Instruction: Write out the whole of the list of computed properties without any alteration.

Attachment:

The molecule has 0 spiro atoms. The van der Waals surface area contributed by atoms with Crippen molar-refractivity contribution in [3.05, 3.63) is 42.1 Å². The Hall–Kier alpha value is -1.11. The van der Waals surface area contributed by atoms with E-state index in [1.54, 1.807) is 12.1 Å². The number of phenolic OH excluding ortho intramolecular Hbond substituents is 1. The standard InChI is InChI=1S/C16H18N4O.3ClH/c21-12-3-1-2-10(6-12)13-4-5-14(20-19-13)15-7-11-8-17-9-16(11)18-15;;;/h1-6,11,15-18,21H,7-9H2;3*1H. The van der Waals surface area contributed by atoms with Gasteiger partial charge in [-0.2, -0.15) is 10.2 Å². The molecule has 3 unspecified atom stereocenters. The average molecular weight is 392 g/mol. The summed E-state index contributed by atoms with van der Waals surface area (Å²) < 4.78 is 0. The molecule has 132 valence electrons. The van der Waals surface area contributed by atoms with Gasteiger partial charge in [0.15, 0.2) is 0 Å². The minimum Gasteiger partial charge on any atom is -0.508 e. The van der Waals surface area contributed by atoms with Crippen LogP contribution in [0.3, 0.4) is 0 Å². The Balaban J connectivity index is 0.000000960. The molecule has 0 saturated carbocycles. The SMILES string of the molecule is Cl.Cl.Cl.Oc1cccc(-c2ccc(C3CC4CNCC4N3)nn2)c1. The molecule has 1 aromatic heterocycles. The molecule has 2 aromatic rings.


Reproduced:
The molecule has 0 spiro atoms. The van der Waals surface area contributed by atoms with Crippen molar-refractivity contribution in [3.05, 3.63) is 42.1 Å². The Hall–Kier alpha value is -1.11. The van der Waals surface area contributed by atoms with E-state index in [1.54, 1.807) is 12.1 Å². The number of phenolic OH excluding ortho intramolecular Hbond substituents is 1. The standard InChI is InChI=1S/C16H18N4O.3ClH/c21-12-3-1-2-10(6-12)13-4-5-14(20-19-13)15-7-11-8-17-9-16(11)18-15;;;/h1-6,11,15-18,21H,7-9H2;3*1H. The van der Waals surface area contributed by atoms with Gasteiger partial charge in [-0.2, -0.15) is 10.2 Å². The molecule has 3 unspecified atom stereocenters. The average molecular weight is 392 g/mol. The summed E-state index contributed by atoms with van der Waals surface area (Å²) < 4.78 is 0. The molecule has 132 valence electrons. The van der Waals surface area contributed by atoms with Gasteiger partial charge in [0.15, 0.2) is 0 Å². The minimum Gasteiger partial charge on any atom is -0.508 e. The van der Waals surface area contributed by atoms with Crippen LogP contribution in [0.3, 0.4) is 0 Å². The Balaban J connectivity index is 0.000000960. The molecule has 0 saturated carbocycles. The SMILES string of the molecule is Cl.Cl.Cl.Oc1cccc(-c2ccc(C3CC4CNCC4N3)nn2)c1. The molecule has 1 aromatic heterocycles. The molecule has 2 aromatic rings.